a Topic for an Informative Essay
• Overview • Hints • Resources
When you write an informative
essay, your goal is to share knowledge
with your reader. A good topic would be one that
- is interesting to you
- provides new information (either an
update on a familiar topic or information that most
people don't already know)
- can be explained in 3–5 pages
- can be supported by credible evidence
As you look for a topic, you can start with your interests. Perhaps
you have a question: What causes autism? Perhaps you have
a problem: What is the best way to stop smoking? Perhaps
you want to learn more about an idea that intrigues you: Could
watching ants help us solve traffic congestion?
You may have to explore several
topics before you find one that fits your interests
and the criteria of the assignment. The Hints below
will help you identify possible topics.
Topics to Avoid
are interesting, but not well-suited to an
informative essay because they are
||You only have 3–5 pages,
which isn't enough to allow you to explain
a complex topic like the theory of relativity.
|Dependant on faith-based texts
|| “Use of such texts assumes
your audience shares the same belief system” (The KU
Handbook for Writers, 2008, p. 10). People who do not share
your beliefs will not accept sacred texts as evidence.
||If a topic has a close connection to
your life or reflects strong convictions, you may find it difficult
to write objectively.
same old topics
|Your teacher has probably read far
too many papers on abortion and capital punishment. To write an
interesting paper on an overdone topic, you must find a new angle:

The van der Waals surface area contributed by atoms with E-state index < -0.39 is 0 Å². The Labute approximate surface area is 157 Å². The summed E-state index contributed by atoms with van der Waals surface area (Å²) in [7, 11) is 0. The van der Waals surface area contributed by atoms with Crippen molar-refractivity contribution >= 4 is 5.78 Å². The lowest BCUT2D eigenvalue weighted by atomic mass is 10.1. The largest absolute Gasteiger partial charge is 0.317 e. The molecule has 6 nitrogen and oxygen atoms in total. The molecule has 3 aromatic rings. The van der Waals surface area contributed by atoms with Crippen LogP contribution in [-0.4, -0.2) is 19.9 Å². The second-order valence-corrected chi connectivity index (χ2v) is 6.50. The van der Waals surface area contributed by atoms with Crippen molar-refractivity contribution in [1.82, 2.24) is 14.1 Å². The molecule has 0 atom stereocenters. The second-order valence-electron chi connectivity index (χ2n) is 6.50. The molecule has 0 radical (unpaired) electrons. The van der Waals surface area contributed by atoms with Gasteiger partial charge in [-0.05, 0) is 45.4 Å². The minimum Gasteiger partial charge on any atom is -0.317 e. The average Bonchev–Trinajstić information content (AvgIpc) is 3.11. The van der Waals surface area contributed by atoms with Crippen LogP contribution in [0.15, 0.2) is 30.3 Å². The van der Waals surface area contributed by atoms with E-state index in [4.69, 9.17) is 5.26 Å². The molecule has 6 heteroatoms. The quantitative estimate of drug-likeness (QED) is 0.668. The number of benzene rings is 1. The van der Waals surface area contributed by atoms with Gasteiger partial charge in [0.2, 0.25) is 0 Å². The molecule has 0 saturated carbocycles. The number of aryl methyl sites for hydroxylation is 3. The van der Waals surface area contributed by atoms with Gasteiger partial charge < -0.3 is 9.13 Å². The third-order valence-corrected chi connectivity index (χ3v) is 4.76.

Hints for Finding a Topic
One strategy is to browse
until you find something that catches your interest. Here are some
places to look:
- Browse the magazines displayed in the library
or check out these recommended
a news organization's or
print magazine's Web site; try CNN or PBS (especially Frontline or
the Nova archive), Psychology
Today or Prevention.
out the subject-area
resources in the left sidebar.
- Type a word into KwMap (http://www.kwmap.net)
and get a map of related ideas.
- Visit sites that cover controversial issues,
such as ACLU, Debatabase, Hot
Topic Supersites, Public
Agenda Research Reports, The
Annenberg Public Policy Center, or Psychology
Matters. (For an argument paper, you'll need to take a position.
For an informative paper, you can write a briefing
paper, giving background on an issue and summarizing various points of view about it.)
- Look for something offbeat at New
Scientist or Psychology
your teachers for ideas of what you might research.
Another approach is to look over a list of ideas like the ones below:
Making the choice: Familiar or unfamiliar topic? Should you pick a topic you know well or a topic you know little about?
The chart below will help you weight the advantages and disadvantages.
|Quick; no need to do background research
||Can be difficult to distinguish between
common knowledge and what needs to be documented
||Chance to learn something new, different
||Harder to predict difficulties you
might run into, such as not finding enough material
hit too many snags in research
||Same old, same old
||More challenging; less boring
||Requires more time and mental effort
have questions? See the Internet Resources below
Hints for Finding Sources.
Choosing a Topic
The Research Process